Maid jailed for helping local moneylender boyfriend
She was in a relationship with an unlicensed moneylender, who targeted Filipino domestic helpers like her.
On her days off, usually Sunday, Shirley Cansino Eustaquio, 45, would accompany him to Lucky Plaza and its vicinity, acting as a lookout and helping him with his illegal business.
Between July 2017 and April this year, she helped Singaporean Tan Boon Teck, 60, issue loans of $500 each to two domestic workers and collect repayments of $100 from five others.
Pleading guilty yesterday to two counts of unlicensed moneylending, Eustaquio, who has been working here for about 11 years, was jailed for eight weeks and fined $60,000.
Six other similar charges were taken into consideration.
She will spend an additional six weeks in prison as she was unable to pay the fine.
The court heard that Eustaquio and Tan were in a relationship since 2012. In July 2017, Tan took over a moneylending business from a Filipino acquaintance.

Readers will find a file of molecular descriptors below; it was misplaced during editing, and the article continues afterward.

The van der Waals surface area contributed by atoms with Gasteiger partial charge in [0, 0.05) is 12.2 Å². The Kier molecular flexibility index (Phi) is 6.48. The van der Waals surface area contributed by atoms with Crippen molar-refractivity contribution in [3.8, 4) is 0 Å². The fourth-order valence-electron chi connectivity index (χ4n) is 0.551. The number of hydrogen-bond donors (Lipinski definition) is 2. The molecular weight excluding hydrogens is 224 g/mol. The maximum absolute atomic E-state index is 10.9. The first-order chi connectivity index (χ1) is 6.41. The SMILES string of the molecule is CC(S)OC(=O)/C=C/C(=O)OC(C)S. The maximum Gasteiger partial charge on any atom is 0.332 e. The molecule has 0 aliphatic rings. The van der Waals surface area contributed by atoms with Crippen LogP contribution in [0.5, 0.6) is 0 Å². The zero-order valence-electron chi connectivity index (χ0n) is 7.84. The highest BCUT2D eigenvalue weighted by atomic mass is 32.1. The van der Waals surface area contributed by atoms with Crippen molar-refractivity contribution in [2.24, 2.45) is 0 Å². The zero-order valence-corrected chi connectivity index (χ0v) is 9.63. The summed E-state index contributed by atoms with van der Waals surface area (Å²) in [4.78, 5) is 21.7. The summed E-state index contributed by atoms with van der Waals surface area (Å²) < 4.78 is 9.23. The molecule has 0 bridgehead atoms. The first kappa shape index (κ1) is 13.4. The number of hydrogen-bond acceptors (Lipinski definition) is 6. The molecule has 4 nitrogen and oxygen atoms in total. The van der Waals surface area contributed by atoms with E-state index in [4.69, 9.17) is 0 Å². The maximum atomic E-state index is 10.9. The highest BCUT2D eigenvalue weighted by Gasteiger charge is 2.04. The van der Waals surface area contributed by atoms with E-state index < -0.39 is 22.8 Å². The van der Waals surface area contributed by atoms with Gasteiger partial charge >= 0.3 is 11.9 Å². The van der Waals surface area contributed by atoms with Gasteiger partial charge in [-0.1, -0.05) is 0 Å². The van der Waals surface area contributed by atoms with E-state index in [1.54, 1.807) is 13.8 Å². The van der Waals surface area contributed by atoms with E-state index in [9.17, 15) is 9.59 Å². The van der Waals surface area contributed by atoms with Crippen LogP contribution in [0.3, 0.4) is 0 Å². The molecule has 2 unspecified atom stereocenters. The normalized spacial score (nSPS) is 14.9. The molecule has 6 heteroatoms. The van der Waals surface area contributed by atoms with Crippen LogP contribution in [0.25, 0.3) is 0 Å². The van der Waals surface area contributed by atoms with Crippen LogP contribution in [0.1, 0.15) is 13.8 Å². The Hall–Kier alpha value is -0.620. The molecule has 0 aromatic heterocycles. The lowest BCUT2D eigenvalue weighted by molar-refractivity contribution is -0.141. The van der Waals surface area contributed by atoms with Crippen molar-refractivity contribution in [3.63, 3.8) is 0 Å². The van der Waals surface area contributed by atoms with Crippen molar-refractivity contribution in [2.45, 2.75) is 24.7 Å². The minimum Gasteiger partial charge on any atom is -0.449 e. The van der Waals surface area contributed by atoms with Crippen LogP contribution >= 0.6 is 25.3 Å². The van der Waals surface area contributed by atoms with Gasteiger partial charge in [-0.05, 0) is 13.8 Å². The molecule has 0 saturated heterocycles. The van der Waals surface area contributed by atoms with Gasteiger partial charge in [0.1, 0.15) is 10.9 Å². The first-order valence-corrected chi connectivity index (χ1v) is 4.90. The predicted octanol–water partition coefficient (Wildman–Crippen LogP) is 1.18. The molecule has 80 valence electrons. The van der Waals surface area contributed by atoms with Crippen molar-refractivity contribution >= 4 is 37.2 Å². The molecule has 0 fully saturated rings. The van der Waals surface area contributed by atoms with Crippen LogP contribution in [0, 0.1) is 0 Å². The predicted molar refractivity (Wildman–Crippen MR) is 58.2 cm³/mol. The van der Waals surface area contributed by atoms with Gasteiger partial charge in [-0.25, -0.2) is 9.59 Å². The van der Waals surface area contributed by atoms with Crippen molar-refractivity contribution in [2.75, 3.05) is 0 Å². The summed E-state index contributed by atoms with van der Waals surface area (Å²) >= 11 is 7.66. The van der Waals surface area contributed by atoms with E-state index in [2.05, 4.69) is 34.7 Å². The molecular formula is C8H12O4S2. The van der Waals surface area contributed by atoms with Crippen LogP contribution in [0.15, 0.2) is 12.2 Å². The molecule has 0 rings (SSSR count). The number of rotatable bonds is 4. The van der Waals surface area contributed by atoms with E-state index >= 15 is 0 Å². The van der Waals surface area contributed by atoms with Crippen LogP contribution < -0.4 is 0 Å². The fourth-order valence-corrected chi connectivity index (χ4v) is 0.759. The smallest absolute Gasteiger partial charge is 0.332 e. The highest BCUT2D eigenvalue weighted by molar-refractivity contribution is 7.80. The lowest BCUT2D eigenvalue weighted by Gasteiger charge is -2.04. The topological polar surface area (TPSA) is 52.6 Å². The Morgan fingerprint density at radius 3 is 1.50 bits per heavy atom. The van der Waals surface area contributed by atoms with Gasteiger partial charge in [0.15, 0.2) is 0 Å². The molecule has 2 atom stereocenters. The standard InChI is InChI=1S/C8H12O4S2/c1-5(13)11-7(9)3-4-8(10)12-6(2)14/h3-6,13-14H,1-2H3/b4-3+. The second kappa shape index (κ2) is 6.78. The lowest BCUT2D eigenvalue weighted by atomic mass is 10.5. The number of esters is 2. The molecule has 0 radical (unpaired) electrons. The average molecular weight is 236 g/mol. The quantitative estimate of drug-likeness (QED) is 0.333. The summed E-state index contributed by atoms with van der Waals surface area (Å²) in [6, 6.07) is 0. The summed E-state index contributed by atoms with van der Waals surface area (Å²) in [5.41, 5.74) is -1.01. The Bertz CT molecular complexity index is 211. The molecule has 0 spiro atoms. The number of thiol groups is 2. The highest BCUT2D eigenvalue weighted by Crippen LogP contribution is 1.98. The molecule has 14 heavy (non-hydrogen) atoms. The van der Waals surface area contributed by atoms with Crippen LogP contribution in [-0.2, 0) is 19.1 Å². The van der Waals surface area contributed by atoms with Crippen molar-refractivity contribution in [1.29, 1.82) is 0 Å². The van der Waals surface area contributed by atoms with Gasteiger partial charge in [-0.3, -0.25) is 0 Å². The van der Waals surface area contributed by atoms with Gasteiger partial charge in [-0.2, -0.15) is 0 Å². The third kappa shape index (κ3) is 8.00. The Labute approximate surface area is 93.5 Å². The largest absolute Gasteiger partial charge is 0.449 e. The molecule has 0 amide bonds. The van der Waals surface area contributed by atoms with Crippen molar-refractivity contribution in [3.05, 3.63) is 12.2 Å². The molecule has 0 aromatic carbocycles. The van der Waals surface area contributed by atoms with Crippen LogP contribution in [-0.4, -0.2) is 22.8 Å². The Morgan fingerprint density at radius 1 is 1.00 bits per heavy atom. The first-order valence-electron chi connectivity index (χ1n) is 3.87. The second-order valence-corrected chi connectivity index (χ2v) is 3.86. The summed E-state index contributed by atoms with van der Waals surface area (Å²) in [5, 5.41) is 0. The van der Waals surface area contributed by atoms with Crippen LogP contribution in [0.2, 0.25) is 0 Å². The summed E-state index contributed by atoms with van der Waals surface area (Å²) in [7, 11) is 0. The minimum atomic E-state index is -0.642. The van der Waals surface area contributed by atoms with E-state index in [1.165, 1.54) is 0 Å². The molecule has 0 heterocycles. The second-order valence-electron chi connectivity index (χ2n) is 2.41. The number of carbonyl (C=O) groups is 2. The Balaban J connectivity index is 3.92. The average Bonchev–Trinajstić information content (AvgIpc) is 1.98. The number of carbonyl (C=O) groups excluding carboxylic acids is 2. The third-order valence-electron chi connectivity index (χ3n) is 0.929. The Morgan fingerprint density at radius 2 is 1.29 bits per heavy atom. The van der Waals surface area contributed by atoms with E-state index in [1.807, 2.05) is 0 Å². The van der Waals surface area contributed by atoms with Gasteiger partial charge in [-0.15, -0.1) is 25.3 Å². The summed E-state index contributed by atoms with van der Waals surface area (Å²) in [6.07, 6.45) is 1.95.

Tan gave loans of up to $500 to Filipino domestic helpers, charging a 20 per cent interest.
Borrowers had to give him a copy of their work permit and passport, and pay $100 a month for outstanding loans.
Two victims, Ms Lopez Analisa Mico, 44, and Ms Sonia Mamaril Bedana, 43, were each given only $400 when they took out $500 loans from Tan in July 2017 and March last year respectively.
The remaining $100 was for their first repayment.
Unable to fully pay off their loan, they continued to make monthly repayments until April this year.
Tan and Eustaquio were arrested on May 12.
State Prosecuting Officer Teo Keng Beng said Eustaquio knew Tan was carrying out unlicensed moneylending.
He said she claimed she had helped him out of friendship and was not given any monetary reward.
Defence counsel Ranadhir Gupta wrote in his mitigation plea that Eustaquio, who is separated from her husband, came here to work to support her two children and had no problems prior to her offences.
Tan's case is still pending and he faces 10 charges under the Moneylenders Act.
Those convicted of unlicensed moneylending can jailed up to four years and fined between $30,000 and $300,000.
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